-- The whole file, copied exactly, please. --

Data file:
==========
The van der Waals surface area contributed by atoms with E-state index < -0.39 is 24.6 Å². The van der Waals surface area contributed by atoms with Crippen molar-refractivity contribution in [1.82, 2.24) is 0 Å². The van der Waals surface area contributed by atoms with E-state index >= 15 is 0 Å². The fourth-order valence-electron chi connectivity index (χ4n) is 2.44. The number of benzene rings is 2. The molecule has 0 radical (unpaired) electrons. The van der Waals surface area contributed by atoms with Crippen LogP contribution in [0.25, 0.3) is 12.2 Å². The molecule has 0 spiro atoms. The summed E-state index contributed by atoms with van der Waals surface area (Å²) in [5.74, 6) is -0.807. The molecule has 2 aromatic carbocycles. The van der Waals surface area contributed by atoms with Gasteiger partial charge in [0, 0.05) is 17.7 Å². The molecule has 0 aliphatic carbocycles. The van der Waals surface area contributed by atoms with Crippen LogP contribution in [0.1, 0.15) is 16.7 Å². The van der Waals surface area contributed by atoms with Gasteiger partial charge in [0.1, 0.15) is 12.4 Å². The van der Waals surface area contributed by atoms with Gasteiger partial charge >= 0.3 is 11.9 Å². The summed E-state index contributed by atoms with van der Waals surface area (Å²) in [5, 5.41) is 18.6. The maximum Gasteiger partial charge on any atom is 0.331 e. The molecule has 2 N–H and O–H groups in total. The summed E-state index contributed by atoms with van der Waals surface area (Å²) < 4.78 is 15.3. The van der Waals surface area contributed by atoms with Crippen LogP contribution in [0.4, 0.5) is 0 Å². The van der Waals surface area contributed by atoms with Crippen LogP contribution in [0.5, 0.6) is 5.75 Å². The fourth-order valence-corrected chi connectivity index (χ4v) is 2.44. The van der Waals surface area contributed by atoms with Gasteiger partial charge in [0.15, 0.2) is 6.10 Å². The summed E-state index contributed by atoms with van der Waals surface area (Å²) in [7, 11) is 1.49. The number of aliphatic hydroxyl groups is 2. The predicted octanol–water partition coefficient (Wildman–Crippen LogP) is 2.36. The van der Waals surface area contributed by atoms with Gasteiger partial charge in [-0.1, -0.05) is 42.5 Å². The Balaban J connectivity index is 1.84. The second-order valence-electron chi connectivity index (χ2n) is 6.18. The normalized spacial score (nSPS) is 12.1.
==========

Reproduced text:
The van der Waals surface area contributed by atoms with E-state index < -0.39 is 24.6 Å². The van der Waals surface area contributed by atoms with Crippen molar-refractivity contribution in [1.82, 2.24) is 0 Å². The van der Waals surface area contributed by atoms with E-state index >= 15 is 0 Å². The fourth-order valence-electron chi connectivity index (χ4n) is 2.44. The number of benzene rings is 2. The molecule has 0 radical (unpaired) electrons. The van der Waals surface area contributed by atoms with Crippen LogP contribution in [0.25, 0.3) is 12.2 Å². The molecule has 0 spiro atoms. The summed E-state index contributed by atoms with van der Waals surface area (Å²) in [5.74, 6) is -0.807. The molecule has 2 aromatic carbocycles. The van der Waals surface area contributed by atoms with Gasteiger partial charge in [0, 0.05) is 17.7 Å². The molecule has 0 aliphatic carbocycles. The van der Waals surface area contributed by atoms with Crippen LogP contribution in [0.1, 0.15) is 16.7 Å². The van der Waals surface area contributed by atoms with Gasteiger partial charge in [0.1, 0.15) is 12.4 Å². The van der Waals surface area contributed by atoms with Gasteiger partial charge >= 0.3 is 11.9 Å². The summed E-state index contributed by atoms with van der Waals surface area (Å²) in [5, 5.41) is 18.6. The maximum Gasteiger partial charge on any atom is 0.331 e. The molecule has 2 N–H and O–H groups in total. The summed E-state index contributed by atoms with van der Waals surface area (Å²) < 4.78 is 15.3. The van der Waals surface area contributed by atoms with Crippen LogP contribution in [0.4, 0.5) is 0 Å². The van der Waals surface area contributed by atoms with Crippen LogP contribution in [0.5, 0.6) is 5.75 Å². The fourth-order valence-corrected chi connectivity index (χ4v) is 2.44. The van der Waals surface area contributed by atoms with Gasteiger partial charge in [0.15, 0.2) is 6.10 Å². The summed E-state index contributed by atoms with van der Waals surface area (Å²) in [7, 11) is 1.49. The number of aliphatic hydroxyl groups is 2. The predicted octanol–water partition coefficient (Wildman–Crippen LogP) is 2.36. The van der Waals surface area contributed by atoms with Gasteiger partial charge in [-0.1, -0.05) is 42.5 Å². The Balaban J connectivity index is 1.84. The second-order valence-electron chi connectivity index (χ2n) is 6.18. The normalized spacial score (nSPS) is 12.1.